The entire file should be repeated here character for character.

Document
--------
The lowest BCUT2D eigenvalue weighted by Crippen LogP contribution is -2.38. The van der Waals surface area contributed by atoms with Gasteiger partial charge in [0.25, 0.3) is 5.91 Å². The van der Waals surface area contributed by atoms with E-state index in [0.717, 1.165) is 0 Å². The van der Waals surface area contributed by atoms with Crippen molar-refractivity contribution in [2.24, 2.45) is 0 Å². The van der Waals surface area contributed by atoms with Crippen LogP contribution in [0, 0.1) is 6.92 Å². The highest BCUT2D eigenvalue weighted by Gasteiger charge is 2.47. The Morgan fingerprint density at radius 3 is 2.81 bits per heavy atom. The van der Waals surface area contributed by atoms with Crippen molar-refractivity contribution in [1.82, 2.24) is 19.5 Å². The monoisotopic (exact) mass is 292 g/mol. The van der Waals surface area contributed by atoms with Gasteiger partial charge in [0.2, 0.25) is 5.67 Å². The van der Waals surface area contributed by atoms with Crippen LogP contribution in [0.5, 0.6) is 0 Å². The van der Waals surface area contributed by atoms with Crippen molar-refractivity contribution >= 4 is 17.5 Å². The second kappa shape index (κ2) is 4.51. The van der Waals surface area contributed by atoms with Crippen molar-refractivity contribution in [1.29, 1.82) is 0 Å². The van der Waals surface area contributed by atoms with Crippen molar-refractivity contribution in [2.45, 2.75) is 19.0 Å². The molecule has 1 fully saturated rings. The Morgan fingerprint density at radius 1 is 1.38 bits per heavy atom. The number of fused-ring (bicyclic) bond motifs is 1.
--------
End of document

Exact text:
The lowest BCUT2D eigenvalue weighted by Crippen LogP contribution is -2.38. The van der Waals surface area contributed by atoms with Gasteiger partial charge in [0.25, 0.3) is 5.91 Å². The van der Waals surface area contributed by atoms with E-state index in [0.717, 1.165) is 0 Å². The van der Waals surface area contributed by atoms with Crippen molar-refractivity contribution in [2.24, 2.45) is 0 Å². The van der Waals surface area contributed by atoms with Crippen LogP contribution in [0, 0.1) is 6.92 Å². The highest BCUT2D eigenvalue weighted by Gasteiger charge is 2.47. The Morgan fingerprint density at radius 3 is 2.81 bits per heavy atom. The van der Waals surface area contributed by atoms with Crippen molar-refractivity contribution in [1.82, 2.24) is 19.5 Å². The monoisotopic (exact) mass is 292 g/mol. The van der Waals surface area contributed by atoms with Gasteiger partial charge in [0.2, 0.25) is 5.67 Å². The van der Waals surface area contributed by atoms with Crippen LogP contribution in [0.5, 0.6) is 0 Å². The van der Waals surface area contributed by atoms with Crippen molar-refractivity contribution >= 4 is 17.5 Å². The second kappa shape index (κ2) is 4.51. The van der Waals surface area contributed by atoms with Crippen molar-refractivity contribution in [1.29, 1.82) is 0 Å². The van der Waals surface area contributed by atoms with Crippen molar-refractivity contribution in [2.45, 2.75) is 19.0 Å². The molecule has 1 fully saturated rings. The Morgan fingerprint density at radius 1 is 1.38 bits per heavy atom. The number of fused-ring (bicyclic) bond motifs is 1.